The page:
They call it a “unified network” and you’re starting to find it more and more in new commercial construction.
It lets all of the electronic communications within a building utilize the same data network. Security systems, IT, telecommunications, building management, lighting, automation control and audiovideo can all run through the same cabling, routing and switching. Having this many devices and systems on one network requires the need for different network monitoring application options to be constantly monitoring the performance, security, and downfalls of your business network.
That means a building’s infrastructure requires less proprietary cables, pathways and equipment – leading to lower costs, simpler operation and easier upgrades and maintenance.
The concept of unified networks is nothing new. It has been around for a while and has traditionally had the ability to carry video, but a relative new comer to the list of things that can be “unified” is audiovisual (AV). With it comes the ability to centrally manage and distribute content to AV-related equipment, from microphones and speakers to video displays, signage and projectors.
In the past, audiovisual was treated as a separate space from the client’s network. Traditionally, it was truly analog until the digital transition occurred and became accepted on a national level.
For facilities that are moderate to heavy users of audiovisual, having everything run on a converged network can be a big deal. All it takes is having the right components and lots of insight.
This is why the audiovisual industry’s international trade association, InfoComm, highlighted such an implementation in one of its very first “Exceptional Experiences” case studies.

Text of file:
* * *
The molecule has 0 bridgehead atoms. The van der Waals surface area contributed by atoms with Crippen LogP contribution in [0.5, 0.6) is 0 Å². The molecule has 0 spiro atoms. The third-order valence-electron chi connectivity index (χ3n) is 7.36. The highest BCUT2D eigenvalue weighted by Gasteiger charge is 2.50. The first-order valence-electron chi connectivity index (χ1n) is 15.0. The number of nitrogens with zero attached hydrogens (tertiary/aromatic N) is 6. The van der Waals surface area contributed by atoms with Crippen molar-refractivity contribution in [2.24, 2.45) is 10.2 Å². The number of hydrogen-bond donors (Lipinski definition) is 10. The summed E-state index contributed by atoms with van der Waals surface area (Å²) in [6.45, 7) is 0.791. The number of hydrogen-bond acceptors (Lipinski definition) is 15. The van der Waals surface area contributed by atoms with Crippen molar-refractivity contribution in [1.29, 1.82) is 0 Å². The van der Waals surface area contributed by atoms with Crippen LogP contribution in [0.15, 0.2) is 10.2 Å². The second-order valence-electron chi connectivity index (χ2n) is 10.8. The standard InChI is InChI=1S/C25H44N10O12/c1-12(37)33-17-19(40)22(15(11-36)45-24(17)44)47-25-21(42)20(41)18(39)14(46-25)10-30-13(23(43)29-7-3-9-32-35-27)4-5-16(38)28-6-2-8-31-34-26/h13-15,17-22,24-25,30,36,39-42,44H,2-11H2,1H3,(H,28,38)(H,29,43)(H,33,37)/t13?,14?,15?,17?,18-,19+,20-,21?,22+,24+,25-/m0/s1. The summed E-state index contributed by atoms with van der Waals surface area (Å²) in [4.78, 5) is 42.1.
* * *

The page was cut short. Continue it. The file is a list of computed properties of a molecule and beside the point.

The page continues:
The subject of this particular case study – the newly-built San Bernardino County, California, Superior Court. The 11-story, 35-courtroom building is the very first California court building with unified AV and IT, along with being an ExhibitOne client.
The case study details the demanding technical requirements of the new courthouse and the extensive planning that took place to ensure everyone’s needs – in-house staff and security, judges, bailiffs and court clerks, witnesses, plaintiffs and defendants, counsel and jury, as well as citizens who use the courthouse for something as simple as paying a parking ticket – we’re being addressed by the technology and the manner in which it was implemented.
An architect and project manager notes: “We look to our architectural and engineering team to suggest innovation that addresses current and future needs identified by the court for buildings that will last 50-plus years. You really have to take a look at the technical savvy of the courts themselves. As you make decisions about technology, you want to make sure that the user is able to make use of the technology and has the capability to manage it.”
The former Supervising AV/Video Systems Technical Analyst for the California Courts, commented, “For the foreseeable future we have to support both analog and digital. If counsel brings in a cassette player, a VCR player or any other analog device to play evidence, we have to be able to support those devices. The equipment, the signal and the cable need to be able to automatically understand what type of signal is being pushed and respond.”
Meeting the needs of users, ease of use, future-proofing, handling older technology – it was mission accomplished on all counts by ExhibitOne. Which is why, the San Bernardino County, California, Superior Court is truly an exceptional experience worth reading about.